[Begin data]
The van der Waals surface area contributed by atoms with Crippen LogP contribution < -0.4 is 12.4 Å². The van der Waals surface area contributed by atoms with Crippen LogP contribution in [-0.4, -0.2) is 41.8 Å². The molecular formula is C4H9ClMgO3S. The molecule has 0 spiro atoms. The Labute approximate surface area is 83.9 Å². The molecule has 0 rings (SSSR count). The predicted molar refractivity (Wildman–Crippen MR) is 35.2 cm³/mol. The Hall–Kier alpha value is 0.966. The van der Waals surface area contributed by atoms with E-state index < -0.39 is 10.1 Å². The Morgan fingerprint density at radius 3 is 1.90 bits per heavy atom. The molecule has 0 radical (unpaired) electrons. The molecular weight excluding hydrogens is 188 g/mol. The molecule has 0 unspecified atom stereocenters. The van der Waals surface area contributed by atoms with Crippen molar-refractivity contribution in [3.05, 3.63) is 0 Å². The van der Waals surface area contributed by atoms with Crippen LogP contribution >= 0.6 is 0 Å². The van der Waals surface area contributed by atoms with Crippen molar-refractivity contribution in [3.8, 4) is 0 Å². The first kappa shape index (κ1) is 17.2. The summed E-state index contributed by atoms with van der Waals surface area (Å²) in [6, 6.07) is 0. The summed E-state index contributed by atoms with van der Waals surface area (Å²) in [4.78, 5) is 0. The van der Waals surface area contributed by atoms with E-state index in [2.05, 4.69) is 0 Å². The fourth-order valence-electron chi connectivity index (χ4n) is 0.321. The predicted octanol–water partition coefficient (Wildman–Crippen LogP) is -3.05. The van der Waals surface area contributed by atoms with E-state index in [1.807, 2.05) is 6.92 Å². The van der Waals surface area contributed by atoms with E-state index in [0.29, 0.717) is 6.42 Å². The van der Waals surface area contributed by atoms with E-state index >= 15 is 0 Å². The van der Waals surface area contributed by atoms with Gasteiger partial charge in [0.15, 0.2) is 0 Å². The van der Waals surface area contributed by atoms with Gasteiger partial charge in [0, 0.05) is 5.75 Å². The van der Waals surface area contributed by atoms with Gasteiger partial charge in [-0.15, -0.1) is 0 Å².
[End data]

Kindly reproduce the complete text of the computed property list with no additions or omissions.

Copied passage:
The van der Waals surface area contributed by atoms with Crippen LogP contribution < -0.4 is 12.4 Å². The van der Waals surface area contributed by atoms with Crippen LogP contribution in [-0.4, -0.2) is 41.8 Å². The molecular formula is C4H9ClMgO3S. The molecule has 0 spiro atoms. The Labute approximate surface area is 83.9 Å². The molecule has 0 rings (SSSR count). The predicted molar refractivity (Wildman–Crippen MR) is 35.2 cm³/mol. The Hall–Kier alpha value is 0.966. The van der Waals surface area contributed by atoms with E-state index < -0.39 is 10.1 Å². The Morgan fingerprint density at radius 3 is 1.90 bits per heavy atom. The molecule has 0 radical (unpaired) electrons. The molecular weight excluding hydrogens is 188 g/mol. The molecule has 0 unspecified atom stereocenters. The van der Waals surface area contributed by atoms with Crippen molar-refractivity contribution in [3.05, 3.63) is 0 Å². The van der Waals surface area contributed by atoms with Crippen LogP contribution >= 0.6 is 0 Å². The van der Waals surface area contributed by atoms with Crippen molar-refractivity contribution in [3.8, 4) is 0 Å². The first kappa shape index (κ1) is 17.2. The summed E-state index contributed by atoms with van der Waals surface area (Å²) in [6, 6.07) is 0. The summed E-state index contributed by atoms with van der Waals surface area (Å²) in [4.78, 5) is 0. The van der Waals surface area contributed by atoms with E-state index in [2.05, 4.69) is 0 Å². The fourth-order valence-electron chi connectivity index (χ4n) is 0.321. The predicted octanol–water partition coefficient (Wildman–Crippen LogP) is -3.05. The van der Waals surface area contributed by atoms with E-state index in [1.807, 2.05) is 6.92 Å². The van der Waals surface area contributed by atoms with E-state index in [0.29, 0.717) is 6.42 Å². The van der Waals surface area contributed by atoms with E-state index >= 15 is 0 Å². The van der Waals surface area contributed by atoms with Gasteiger partial charge in [0.15, 0.2) is 0 Å². The van der Waals surface area contributed by atoms with Gasteiger partial charge in [0, 0.05) is 5.75 Å². The van der Waals surface area contributed by atoms with Gasteiger partial charge in [-0.15, -0.1) is 0 Å².